AI and Character Design
One thing I have to do ASAP for my novel writing project is to figure out some character and plot ideas. I don’t already have a story in mind, and I haven’t figured out any characters. I haven’t even picked a genre, so I’m really starting from scratch here. I’d love to have at least a basic sketch of what kind of story I’m going to write by November 1st when NaNoWriMo officially starts.
I can lean on past role-playing experience to help with some details of character design, but I also prefer to trust in the flow of inspiration and see where that leads.
One idea that randomly popped into my mind a few days ago was to leverage AI for some character design creative inspiration. I thought it would be cool to generate some random faces with ThisPersonDoesNotExist.com as a creative tool. Since humans are such visual creatives, myself included, why not start with figuring out a character’s appearance first?
While I could start with abstract qualities or other character traits, there’s something about starting with faces that appeals to me. Imagine if you assembled a gallery of pics of all of your main characters. That alone feels like progress.
Yesterday I used that site to generate lots of random faces, and I saved about 100 of them. Some of the images are a bit deformed, but most look very realistic.
Now and then I’ll see a face that makes me curious. Who is this person? What is their backstory? Might this become an interesting character to explore in my novel?
Here are some samples from the collection I saved. I haven’t designed characters based on any of these. Right now I’m just assembling a collection for brainstorming purposes.
When I find an image that captivates me in some small way, I can daydream about the fictional person and see if it leads somewhere enticing. I can invite my mind to suggest details from their backstory.
That woman looks like she works for a tech company.
That guy looks like a little sinister.
That little girl looks wise beyond her years.
This person is probably comfortable on a stage.
Scrivener is popular writing software that I’ve been using for years, especially for designing courses, so I’m using it using it for my novel project as well. I just started that project with the built-in Novel template. In Scrivener it’s easy to add images to character sheets and even to display the cast of characters visually. So when I find an image I want to use for character inspiration, I can drag and drop that image into my novel doc and then design a character around it. I like the idea of being able to display my characters visually. That makes them feel more real to me, like it’s a real group of people inviting me to tell their stories.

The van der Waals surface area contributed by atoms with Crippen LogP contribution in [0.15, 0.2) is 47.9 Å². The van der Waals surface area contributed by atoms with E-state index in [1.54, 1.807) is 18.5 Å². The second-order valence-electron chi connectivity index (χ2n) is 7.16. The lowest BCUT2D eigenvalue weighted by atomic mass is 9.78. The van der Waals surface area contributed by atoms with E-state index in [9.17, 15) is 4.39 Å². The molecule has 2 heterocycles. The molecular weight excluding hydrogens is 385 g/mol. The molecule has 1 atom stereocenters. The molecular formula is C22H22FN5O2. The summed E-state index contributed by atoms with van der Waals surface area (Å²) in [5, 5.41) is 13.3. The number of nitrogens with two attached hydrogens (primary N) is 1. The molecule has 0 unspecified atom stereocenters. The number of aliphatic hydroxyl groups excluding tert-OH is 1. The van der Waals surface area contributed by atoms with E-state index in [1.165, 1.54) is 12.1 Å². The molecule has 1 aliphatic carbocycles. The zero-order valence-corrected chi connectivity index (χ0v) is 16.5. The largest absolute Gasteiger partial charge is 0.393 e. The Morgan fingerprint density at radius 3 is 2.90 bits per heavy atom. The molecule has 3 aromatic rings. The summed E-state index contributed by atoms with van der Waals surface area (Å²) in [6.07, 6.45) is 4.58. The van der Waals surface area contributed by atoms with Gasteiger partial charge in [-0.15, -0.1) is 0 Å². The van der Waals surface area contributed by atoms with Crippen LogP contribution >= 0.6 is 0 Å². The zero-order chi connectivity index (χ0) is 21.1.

With AI-generated images, the output is pretty random, so I may have to generate a lot of images to find ones I like. But it’s easy enough to open five or more browser tabs and just keep refreshing till something interesting comes up.
Since these images aren’t real people, they don’t carry the baggage of previous associations, so I feel free to construct their identities from scratch. If I used pictures of actual actors to remind me of my characters, their pics might bias my writing to align with other roles those actors have already played.
I like that this approach encourages diversity in my character set too. The AI generates images of different ages, races, and genders, including some faces that look androgynous.
These images may also help me consider details that I might have otherwise overlooked, like whether a character wears glasses, has facial hair, or likes baseball caps. I still have to use my imagination to fully design each character, but starting with a photo seems like a nice way to begin. From the face I may figure out the person’s name and a few other traits, and that gets me into their story.
When I would lead friends through role-playing adventures many years ago, I enjoyed designing interesting characters with goals that would conflict with the players’ goals. Some wild and fascinating stories emerged from this collision of goals. I think a similar approach could work for writing a novel. Design a variety of interesting characters who have conflicting goals and interests, let them collide, and see what type of story emerges from that.
I see this AI-based approach as one tool that I can use to the extent I find it helpful, but I don’t have to use it for every character. It’s not a substitute for other design tools and methods, just a supplement. I think it has promise though. Maybe it’s a bit geeky, but it’s getting me into thinking about character design.
This simple idea makes me wonder what other ways I could leverage some AI assistance for extra creative inspiration.
Someday in the future, I imagine making a bowl of popcorn and saying to an AI: Generate a two-hour movie based on my novel, and play it when ready. And then the next day: Now generate the sequel that I haven’t written yet.
You do realize that it’s only a matter of time before that’s a real thing, right?